Like any local heritage centre, Hunterston Castle relies for the most part on local inhabitants to help with the running of the Castle. We are so lucky to have two tour guides, of which Janet Martin is one, who are ready and willing to show our visitors the Pele Tower, ancestral home of the Clan Hunter for over 900 years. Always interested in local history and culture, Janet has, over the years, amassed an extraordinary collection of historical facts, anecdotes and traditions of her surrounding area – Ayrshire. Having worked for the local Ayrshire authority as a Cultural Coordinator for thirteen years, she is now owner & manager of THAT.Co & Class Cocktails. THAT.Co is a small company that organises tours that offer the tourist a more engaging experience with history. Making history tangible, tasty and vivid, the past comes to life under Janet’s guidance. Book your tour at Hunterston Castle with Janet and she will make your visit unforgettable!
Here is her story
Hunterston Castle from the drive
Janet Martin’s first visit to Hunterston Castle
Back in 1988 I was assisting with a map reading and navigating exercise for a Duke of Edinburgh’s Award Group. An orienteering course had been set up on the Hunterston Estate, as part of this training. I came across Hunterston Castle then and I wondered at the past inhabitants of this ancient building. Little did I know that many years on I would be showing visitors around this Pele Tower and sharing the fascinating and ancient history of the Hunter clan.
Janet Martin is director / manager of THAT.Co
THAT.Co is an abbreviation of Tasting History Ayrshire Tours. After a trip to Oregon in the United States to attend the Gorse Blossom Festival, I witnessed how costumed characters brought the history of a place to life. Characters told stories, engaged visitors, added interest and enriched the connections between people and places.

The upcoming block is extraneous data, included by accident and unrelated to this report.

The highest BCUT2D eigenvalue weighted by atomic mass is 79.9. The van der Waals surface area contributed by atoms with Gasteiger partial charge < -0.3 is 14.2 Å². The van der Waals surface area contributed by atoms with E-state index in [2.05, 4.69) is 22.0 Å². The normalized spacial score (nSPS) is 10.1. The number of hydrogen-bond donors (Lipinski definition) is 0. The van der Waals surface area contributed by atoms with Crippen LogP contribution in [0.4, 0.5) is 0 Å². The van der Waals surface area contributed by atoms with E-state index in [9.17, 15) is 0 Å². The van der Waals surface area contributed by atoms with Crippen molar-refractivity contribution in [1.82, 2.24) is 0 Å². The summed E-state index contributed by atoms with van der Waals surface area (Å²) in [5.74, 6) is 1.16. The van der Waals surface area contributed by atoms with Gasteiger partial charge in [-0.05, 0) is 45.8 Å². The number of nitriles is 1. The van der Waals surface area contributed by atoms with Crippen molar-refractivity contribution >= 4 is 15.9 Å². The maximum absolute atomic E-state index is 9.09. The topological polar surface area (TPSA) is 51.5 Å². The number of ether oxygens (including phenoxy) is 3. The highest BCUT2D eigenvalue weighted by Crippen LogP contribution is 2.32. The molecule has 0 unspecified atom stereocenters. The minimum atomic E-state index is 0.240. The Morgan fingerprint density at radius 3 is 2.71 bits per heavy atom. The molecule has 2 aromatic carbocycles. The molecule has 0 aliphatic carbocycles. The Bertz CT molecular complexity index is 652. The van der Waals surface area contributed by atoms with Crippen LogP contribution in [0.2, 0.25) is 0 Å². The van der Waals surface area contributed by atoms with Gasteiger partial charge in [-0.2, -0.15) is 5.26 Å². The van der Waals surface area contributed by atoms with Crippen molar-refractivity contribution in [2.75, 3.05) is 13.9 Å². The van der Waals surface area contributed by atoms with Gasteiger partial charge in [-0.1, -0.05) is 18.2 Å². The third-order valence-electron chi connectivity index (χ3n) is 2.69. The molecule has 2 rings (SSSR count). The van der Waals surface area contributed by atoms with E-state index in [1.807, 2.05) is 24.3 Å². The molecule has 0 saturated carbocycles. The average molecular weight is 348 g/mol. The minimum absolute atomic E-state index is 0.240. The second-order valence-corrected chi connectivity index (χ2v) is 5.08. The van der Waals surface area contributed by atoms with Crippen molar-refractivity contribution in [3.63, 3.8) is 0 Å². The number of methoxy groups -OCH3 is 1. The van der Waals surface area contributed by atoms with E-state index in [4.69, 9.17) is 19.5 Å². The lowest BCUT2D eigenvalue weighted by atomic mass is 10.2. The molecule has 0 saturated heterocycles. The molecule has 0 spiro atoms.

The story behind Bandon in Oregon and its quest to rid the area of an invasive and destructive shrub: gorse, was told at an annual festival, which offered local food, drink, music and characters to impart information in an enjoyable and informative way.
On the flight back home, I imagined how a similar concept could enhance the experience for visitors to Ayrshire, Scotland. My past employment for the local authority as a Cultural Coordinator meant that I had good knowledge of venues and historical characters in the area.
I felt that some characters from our past deserved greater acknowledgment and I offered an understanding of how our towns and villages came to be. Over time , industries and areas have altered and have a change of use, but the atmosphere evoked through buildings, artifacts and stories leave an impression which gives us ‘a feel’ for a place. We can often have a ‘sense’ of a place. It’s the sense that has us wanting to return, or bring back family & friends so that they may experience the same. Hunterston Castle is such a place.
Conversely, we may experience an emotional response to a place which makes us never want to return.
Hunterston Castle in Spring and view from the Pele Tower towards Hunterston House
Making history tangible
Both people and places create those sentiments, and I want to give an impression of the place where I live and share my appreciation of the place I call home.